A few months ago, Duke University professor Jerry Hough made headlines with an ill-advised New York Times comment wherein the elder political science professor bizarrely claimed:
Every Asian student has a very simple old American first name that symbolizes their desire for integration. Virtually every black has a strange new name that symbolizes their lack of desire for integration. The amount of Asian-white dating is enormous and so surely will be the intermarriage. Black-white dating is almost non-existent because of the ostracism by blacks of anyone who dates a white.
Over the long weekend, Victoria Razzi — a sophomore at Syracuse University and writer for The College Fix — resurrected this story with a poorly-researched article (“Asian American studies professors stay silent on Asian vs. Black integration“) apparently designed from start-to-finish to inflame the AAPI community.
This article is the height of shoddy journalism. It is Internet-age pseudoscience at its finest.
Inspired by Hough’s statement that “Asians who were oppressed did so well and are integrating so well, and the blacks are not doing as well”, Razzi claims that she set out to survey Asian American Studies professors for their opinions on Hough’s comments throughout the month of June. Razzi says she “repeatedly” emailed more than 30 AAS professors over the month of June.
When she received only one response to her email spam, Razzi smugly declares this to be evidence that Asian Americans are indeed highly assimilated model minorities, so cowed by our own skin privilege that we are silent on issues of racism. “The overall silence of some 30 professors speaks louder than words,” writes Razzi, before going on to quote Pew Research Center at-length about the aggregate economic achievements of the AAPI community that are then poorly juxtaposed against inner city Baltimore.
“Typically, if someone is an expert in a certain field and another person makes an uneducated or false statement, it would be very simple for them to rebut the argument. However, in this case, dozens of professors chose not to publicly reject the claims made by the Duke professor.
A very plausible cause for the silence could be that while the way in which the professor from Duke stated his claims was brash, the basis of his accusations hold some truth.”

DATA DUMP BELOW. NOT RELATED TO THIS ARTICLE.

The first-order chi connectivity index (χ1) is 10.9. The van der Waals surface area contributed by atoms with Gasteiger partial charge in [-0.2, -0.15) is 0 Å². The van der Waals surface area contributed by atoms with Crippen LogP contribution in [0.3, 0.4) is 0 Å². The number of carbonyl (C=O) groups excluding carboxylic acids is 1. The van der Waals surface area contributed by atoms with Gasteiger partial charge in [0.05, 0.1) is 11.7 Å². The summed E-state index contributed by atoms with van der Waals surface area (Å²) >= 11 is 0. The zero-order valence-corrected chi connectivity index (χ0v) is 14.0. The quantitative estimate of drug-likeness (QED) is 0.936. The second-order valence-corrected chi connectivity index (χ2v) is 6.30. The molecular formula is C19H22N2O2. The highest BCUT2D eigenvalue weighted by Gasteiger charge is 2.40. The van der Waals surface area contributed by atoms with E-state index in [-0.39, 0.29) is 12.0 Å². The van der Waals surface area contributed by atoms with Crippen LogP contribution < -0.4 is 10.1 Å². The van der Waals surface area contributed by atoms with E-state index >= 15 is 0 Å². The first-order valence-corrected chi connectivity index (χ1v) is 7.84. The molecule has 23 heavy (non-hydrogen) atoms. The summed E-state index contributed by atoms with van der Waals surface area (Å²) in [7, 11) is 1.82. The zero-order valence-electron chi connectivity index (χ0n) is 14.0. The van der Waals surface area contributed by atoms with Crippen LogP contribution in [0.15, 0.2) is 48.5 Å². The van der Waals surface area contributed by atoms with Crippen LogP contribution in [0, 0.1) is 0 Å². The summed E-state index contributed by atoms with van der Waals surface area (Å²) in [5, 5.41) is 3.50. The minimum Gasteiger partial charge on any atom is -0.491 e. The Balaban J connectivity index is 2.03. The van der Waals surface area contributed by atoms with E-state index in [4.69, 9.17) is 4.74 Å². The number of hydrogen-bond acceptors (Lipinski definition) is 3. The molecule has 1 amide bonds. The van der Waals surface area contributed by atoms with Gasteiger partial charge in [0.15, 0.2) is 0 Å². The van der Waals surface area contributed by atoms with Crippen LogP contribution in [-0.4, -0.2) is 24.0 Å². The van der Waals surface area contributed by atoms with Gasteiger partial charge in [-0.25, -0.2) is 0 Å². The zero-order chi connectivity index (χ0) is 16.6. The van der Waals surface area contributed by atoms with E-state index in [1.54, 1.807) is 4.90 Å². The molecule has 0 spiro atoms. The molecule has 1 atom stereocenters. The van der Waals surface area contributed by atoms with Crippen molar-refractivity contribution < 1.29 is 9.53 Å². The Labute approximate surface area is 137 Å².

Forgetting for a minute how the patronizing comparison of the Asian American community against the Black community is wedge politics at its finest, Razzi commits a second fatal rhetorical sin: she makes the self-centered presumption that her emailed interview questions were of such immediate priority to her potential interview subjects that she interprets the lack of response as deliberate. She fails to consider several alternate possibilities to the fact that she emailed a bunch of people and they didn’t response back: that perhaps, there was something wrong with Razzi’s methodology, or that perhaps Asian American Studies professors might have other things to do with their time than reply back to every solicitation for an interview.
Unfortunately, Asian American Studies is a struggling academic field that survives despite limited administrative and academic support, entirely through the tireless efforts of member professors who are forced to cobble together a major or minor degree through cross-listed courses. Some are lecturers or adjunct faculty, who receive minimal payment for work that often far exceeds a standard 40 hour work week in class time, office hours, lecture preparation, and grading.
Razzi says she contacted a list of 30 AAS faculty throughout the month of June. This is a time when most colleges and universities are on break for the summer, and when access to faculty — particularly faculty who are primarily responsible for teaching classes — can be reduced. Full-time faculty may use this period to travel for their research, which they cannot do during the school year. Adjunct faculty may also become focused on teaching summer classes at a different institution in order to earn additional income, which may cause them to shift their attention elsewhere.
Or, since faculty are also people with families, many might take the month of June to rest, disconnect, and recuperate from the draining exercise of teaching classes for nine consecutive months.
It is also unreasonable for Razzi to expect interview subjects to enthusiastically participate in a story that appears it will be written by a biased reporter operating in poor faith. Razzi fails to consider the possibility that her email interviews went unreturned because her questions might have just been bad.
All that being said, Razzi was also wrong to assert that that the AAPI community was actually silent on Jerry Hough’s troublesome and divisive comments. For one thing, the AAPI blogosphere was all over this story. I wrote a post. So did Scot Nakagawa of RaceFiles. As did Jeff Yang for CNN.
But the nail in the coffin for Razzi’s piece is the fact that within days of Hough’s statements, 28 Asian American faculty and student organizations at Duke and UNC Chapel Hill penned an open letter lambasting Hough.
Given this, I have only one question for Ms. Razzi: what silence, exactly?